Lines worth memorizing:
"There is nothing more difficult to take in hand, more perilous to conduct or uncertain in its success than to take the lead in the introduction of a new order of things. Because the innovator has for enemies all those who have done well under the old conditions and lukewarm defenders in those who may do well under the new...Hence it is that all armed prophets have conquered and the unarmed ones have been destroyed". Machiavelli

David Palmeter said...

s. wallerstein,

On the relatively mundane level of a single issue, Machiavelli’s observation fits to a T the M4A as advocated by both Bernie and Warren. They had for enemies all who have done well under the old conditions—including, along with the multi-million dollar salaried CEOs of insurers private insurers, their many employees, such as the minimum wage minions who sit in their cubicles trying to earn bonuses by denying claims, and the many blue collar workers who have gold-plated policies obtained through collective bargaining and who don’t want to give them up. If either one of them had advocated affordable health insurance for all who wanted it via the right to buy into Medicare (with need-based subsidies a la Obamacare) we might have been smiling today. As it is, many of us aren’t smiling at all.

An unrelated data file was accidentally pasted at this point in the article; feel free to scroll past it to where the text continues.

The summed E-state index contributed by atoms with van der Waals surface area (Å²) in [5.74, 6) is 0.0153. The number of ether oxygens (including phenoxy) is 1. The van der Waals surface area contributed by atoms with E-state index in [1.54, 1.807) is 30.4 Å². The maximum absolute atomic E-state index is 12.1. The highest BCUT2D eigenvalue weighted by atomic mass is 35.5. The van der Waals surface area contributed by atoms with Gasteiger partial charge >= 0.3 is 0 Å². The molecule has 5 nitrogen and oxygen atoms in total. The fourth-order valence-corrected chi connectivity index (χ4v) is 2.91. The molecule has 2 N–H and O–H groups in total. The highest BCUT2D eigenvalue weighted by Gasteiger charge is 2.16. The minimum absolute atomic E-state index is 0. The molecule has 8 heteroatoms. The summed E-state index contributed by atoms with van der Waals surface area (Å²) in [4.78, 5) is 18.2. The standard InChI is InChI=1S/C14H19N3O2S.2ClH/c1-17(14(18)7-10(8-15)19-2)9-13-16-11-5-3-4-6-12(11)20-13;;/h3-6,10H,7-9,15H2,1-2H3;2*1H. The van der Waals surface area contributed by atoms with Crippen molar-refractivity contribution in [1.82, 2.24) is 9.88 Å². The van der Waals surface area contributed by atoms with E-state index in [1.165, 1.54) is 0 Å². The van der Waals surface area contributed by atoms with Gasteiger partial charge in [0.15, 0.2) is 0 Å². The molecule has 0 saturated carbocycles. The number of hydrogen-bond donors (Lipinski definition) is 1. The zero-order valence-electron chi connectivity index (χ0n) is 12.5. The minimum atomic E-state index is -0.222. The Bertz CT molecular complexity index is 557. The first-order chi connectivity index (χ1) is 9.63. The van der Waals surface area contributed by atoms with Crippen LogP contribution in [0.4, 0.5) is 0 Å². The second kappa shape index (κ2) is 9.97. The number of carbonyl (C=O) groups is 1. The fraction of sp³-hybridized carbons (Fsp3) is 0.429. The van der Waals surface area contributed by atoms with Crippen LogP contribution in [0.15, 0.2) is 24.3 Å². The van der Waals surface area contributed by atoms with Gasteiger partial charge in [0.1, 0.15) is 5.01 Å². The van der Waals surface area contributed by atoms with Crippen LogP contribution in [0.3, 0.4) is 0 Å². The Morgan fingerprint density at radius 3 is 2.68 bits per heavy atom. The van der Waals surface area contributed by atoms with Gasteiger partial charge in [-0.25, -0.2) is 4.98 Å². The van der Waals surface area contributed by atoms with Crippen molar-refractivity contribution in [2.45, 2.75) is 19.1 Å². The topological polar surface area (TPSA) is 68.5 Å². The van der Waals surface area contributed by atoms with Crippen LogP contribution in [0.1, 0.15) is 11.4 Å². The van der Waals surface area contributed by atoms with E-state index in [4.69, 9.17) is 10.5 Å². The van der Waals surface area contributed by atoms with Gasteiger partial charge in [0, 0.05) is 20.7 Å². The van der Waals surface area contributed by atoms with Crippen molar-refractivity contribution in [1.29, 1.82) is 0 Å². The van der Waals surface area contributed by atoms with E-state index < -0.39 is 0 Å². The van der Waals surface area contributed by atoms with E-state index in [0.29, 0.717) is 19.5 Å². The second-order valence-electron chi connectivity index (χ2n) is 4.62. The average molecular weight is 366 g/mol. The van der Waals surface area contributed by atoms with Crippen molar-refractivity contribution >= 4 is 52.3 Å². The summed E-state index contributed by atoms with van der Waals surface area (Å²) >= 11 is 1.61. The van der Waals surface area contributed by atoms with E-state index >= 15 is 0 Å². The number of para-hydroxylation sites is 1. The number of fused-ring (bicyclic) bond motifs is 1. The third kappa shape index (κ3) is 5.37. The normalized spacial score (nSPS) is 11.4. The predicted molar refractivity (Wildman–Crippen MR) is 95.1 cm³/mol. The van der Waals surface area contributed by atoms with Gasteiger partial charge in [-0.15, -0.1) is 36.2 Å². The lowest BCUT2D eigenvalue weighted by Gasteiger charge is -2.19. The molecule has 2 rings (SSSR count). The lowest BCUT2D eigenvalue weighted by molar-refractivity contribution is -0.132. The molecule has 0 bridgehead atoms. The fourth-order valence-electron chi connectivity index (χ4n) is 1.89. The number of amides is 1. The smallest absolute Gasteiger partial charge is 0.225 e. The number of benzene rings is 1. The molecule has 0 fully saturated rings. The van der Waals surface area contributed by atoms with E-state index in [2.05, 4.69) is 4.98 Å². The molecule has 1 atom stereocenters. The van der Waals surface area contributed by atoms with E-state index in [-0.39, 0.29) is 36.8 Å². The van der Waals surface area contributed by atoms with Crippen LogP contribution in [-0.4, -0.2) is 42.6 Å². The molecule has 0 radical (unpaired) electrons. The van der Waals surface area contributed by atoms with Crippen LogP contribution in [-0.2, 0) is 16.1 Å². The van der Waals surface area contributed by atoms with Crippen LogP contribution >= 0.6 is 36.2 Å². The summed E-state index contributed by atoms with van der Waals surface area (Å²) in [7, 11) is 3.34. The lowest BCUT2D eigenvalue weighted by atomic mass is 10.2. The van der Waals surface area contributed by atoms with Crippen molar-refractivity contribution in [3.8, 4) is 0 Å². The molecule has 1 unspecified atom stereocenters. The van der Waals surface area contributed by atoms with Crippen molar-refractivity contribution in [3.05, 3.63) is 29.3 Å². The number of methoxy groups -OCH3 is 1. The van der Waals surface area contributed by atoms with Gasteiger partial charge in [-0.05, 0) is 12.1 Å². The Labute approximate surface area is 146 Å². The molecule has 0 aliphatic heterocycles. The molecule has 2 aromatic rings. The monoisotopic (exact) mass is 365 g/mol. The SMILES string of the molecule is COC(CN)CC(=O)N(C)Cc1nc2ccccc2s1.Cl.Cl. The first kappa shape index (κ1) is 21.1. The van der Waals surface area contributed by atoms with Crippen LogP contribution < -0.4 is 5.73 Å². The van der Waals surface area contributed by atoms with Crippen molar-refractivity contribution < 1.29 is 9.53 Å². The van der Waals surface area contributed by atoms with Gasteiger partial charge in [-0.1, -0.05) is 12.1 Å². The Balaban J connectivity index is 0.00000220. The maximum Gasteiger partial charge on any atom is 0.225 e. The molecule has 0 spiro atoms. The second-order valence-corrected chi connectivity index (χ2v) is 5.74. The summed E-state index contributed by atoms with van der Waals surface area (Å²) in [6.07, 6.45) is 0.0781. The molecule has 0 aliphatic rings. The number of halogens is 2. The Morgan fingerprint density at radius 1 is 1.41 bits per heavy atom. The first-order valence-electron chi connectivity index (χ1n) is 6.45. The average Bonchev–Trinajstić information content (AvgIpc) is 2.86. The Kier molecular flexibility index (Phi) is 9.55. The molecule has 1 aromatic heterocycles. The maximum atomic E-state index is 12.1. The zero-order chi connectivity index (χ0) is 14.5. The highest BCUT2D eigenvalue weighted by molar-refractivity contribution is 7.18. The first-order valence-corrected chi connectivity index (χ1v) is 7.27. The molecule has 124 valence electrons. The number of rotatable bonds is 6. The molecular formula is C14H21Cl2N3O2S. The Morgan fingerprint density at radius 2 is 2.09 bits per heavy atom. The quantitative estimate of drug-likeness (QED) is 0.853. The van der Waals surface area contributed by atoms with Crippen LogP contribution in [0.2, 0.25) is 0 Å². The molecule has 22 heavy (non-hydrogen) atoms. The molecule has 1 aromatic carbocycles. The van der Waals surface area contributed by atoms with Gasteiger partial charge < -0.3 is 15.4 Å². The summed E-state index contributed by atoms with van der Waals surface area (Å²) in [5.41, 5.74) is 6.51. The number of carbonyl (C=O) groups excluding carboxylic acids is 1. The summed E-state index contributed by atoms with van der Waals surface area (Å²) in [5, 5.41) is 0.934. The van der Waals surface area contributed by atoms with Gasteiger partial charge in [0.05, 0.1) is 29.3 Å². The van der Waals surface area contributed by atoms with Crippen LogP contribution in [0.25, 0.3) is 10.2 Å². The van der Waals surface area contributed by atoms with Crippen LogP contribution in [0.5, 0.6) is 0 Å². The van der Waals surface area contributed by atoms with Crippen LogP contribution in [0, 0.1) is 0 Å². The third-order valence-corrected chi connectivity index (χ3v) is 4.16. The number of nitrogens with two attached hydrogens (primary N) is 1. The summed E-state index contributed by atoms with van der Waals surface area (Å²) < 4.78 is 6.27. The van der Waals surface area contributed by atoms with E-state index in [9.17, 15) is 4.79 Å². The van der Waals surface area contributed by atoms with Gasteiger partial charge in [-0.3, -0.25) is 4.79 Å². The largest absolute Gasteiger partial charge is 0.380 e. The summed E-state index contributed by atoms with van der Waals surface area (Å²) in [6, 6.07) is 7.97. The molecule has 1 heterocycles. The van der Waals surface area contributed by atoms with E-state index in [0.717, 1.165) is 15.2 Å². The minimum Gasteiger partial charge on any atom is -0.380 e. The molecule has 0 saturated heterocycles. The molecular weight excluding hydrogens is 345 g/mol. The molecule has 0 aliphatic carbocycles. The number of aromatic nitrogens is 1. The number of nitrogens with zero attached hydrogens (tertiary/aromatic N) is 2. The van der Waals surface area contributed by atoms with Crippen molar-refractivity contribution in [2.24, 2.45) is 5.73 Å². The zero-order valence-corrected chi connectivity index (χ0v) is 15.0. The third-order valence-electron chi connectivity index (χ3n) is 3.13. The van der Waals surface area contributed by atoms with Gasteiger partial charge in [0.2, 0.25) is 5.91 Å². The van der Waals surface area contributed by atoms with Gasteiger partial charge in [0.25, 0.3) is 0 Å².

But you have to hand it to Bernie and Elizabeth: they stuck to their principles. Though many are hungry, no bread at all is better than a mere half a loaf.

s. wallerstein said...

David Palmeter,

Fine, but are you willing to accept the conclusion of your argument?

Let's see: two politicians, Bernie and Elizabeth, honestly and forthrightly present their proposals to the voters, proposals that lead to a public good, equal healthcare for all, and ran into vested interests. That is, being honest and forthright in a democratic society with vested interests doesn't work and it would have been wiser to have lied about their goal in order to get elected and then to have waited for just the right moment, maybe an economic crisis with high unemployment, to propose Medicare for all. What's more, we see that Fidel, using his power as Cuban dictator and his willingness to jail dissidents, has few problems instituting free quality healthcare for all in Cuba (the last time I checked Cuba has a lower infant mortality rate than the USA). Thus, it seems to follow that as always, nice guys finish last and that if you want to institute a system of quality healthcare for all, it probably is better to use deceit or force. Do you agree? said...